Then when your company changes, you could change a part’s PartID, and everything remains linked in BOM’s Jobs, Orders etc…

As a matter of fact, I have argued that we should do this… it was this way in at least one of our legacy products called Avante’ (AKA Infoflo). Avante’ assigned every part number what it called a “CPN” (Computer Part Number) that was a permanent part ID… then in the Part Cross Reference, there was the human readable version. ONE of the cross reference PNs needed to be the “primary” but beyond that, you could have as many different references as you desired.
Having this always added a little extra challenge, because you always had to link to the cross reference to find the real part number in Queries and reports, but you are correct… it makes the changing of part numbers much easier when merging two companies who might have two different PN schemes.

Since E10.0, EVERY record in Epicor gets a GUID. Like @timshuwy says, the tricky part is all the cross-reference tables one would need to add…to everything. Not a small job.

But that is almost never (if ever) referenced in another table.

Right. That’s part of the cross-referencing job that would need to be done when you remove the other key fields…


How about making the GUID a combination of sequential IDs. Like

cccc - company
ssss - site
pppp - partID
nn - lot or S/N controlled flags
i - inactive
t - type (purch, mfg, kit)
g - Prod Group
k - Part Klass


When I started at my current company there was a almost 2 year long effort to going live on e10. One configurator was built (pretty much all that had been done in the whole system) and the first problem/solution I faced was the configurator not outputting more than 50 characters. I knew nothing about Epicor let alone ERPs at the time, but I took on the project myself and somehow we managed to go live 4 months later!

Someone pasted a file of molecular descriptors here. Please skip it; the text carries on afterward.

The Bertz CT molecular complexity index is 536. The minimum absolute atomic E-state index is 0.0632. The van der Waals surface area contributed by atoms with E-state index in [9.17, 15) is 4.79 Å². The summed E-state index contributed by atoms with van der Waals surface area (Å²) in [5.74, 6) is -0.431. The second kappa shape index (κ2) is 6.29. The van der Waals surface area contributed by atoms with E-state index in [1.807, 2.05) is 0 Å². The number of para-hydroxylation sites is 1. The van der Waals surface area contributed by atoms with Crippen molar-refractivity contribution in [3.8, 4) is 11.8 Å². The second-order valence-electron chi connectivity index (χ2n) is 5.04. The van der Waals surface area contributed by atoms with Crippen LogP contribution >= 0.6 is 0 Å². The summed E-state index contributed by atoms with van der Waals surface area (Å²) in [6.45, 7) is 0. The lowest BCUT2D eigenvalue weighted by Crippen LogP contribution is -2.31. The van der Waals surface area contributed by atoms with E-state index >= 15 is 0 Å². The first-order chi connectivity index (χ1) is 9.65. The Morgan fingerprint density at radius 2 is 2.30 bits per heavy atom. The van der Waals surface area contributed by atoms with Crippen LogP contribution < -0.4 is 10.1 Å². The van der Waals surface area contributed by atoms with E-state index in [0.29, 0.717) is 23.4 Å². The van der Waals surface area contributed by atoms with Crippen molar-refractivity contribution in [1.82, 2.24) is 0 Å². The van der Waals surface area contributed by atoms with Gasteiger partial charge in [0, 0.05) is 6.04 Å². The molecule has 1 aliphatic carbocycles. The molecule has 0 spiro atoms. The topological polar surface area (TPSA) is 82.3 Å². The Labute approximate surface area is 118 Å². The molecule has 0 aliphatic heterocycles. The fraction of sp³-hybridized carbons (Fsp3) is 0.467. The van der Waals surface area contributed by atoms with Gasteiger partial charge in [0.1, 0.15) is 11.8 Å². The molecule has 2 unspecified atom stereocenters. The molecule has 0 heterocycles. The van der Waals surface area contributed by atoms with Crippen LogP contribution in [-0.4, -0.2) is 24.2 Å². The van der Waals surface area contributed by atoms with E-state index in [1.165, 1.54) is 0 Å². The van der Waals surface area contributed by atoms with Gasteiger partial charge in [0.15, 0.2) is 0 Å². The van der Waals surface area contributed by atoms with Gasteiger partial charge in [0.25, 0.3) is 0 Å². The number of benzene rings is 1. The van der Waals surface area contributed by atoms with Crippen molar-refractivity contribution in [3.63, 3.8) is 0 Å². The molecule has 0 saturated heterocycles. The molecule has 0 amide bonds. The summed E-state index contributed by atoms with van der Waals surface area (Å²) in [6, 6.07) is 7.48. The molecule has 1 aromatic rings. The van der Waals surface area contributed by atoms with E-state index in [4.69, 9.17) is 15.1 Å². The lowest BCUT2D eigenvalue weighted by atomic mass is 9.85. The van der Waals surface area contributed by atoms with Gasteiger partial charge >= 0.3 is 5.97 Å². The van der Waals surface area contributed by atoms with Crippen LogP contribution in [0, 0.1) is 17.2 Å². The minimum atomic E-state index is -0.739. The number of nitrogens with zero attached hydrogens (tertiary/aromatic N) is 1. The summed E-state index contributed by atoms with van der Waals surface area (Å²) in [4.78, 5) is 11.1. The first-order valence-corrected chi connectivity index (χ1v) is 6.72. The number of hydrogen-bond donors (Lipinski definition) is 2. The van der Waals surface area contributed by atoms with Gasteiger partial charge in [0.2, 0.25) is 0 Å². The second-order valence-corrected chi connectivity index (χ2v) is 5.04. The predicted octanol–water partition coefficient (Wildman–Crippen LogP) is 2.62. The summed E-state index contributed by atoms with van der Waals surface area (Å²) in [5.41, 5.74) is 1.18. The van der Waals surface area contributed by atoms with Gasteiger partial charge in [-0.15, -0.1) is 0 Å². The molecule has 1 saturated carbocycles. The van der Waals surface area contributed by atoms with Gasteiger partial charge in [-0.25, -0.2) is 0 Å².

We use the semi-smart part number system. Our products are highly configurable with millions of different combinations you could possibly get. The main characteristics of the product are listed in the part number so you can get a pretty good idea of what the product is by looking at the number. For all the small little details we add in a configuration specific suffix ending with -AA, -AB -AC…etc. The description and manufacturing comments take care of the details.

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I find this thread fascinating. I points out a couple of very important points. The first is the Epicor 10 is built to run a mfg company - it has some hard wired design concepts around the part number and how it is used. Second point - in any manufacturing environment, the “part” is the single most pervasive and problematic piece of information. Third, the most important thing about a part number in an ERP system is that you can find it! By the way, this also holds true on the manufacturing floor and warehouse as well.
So, my suggestion would be to first learn how Epicor thinks a manufacturing site should be run within the design of the product, then second figure out the best way to find the parts you need, and last, figure out what the part number should look like.
I know, probably sounds backwards - but very important.
If you try to make Epicor 10 work like your last ERP system, you will just get a newer version of the same old problem.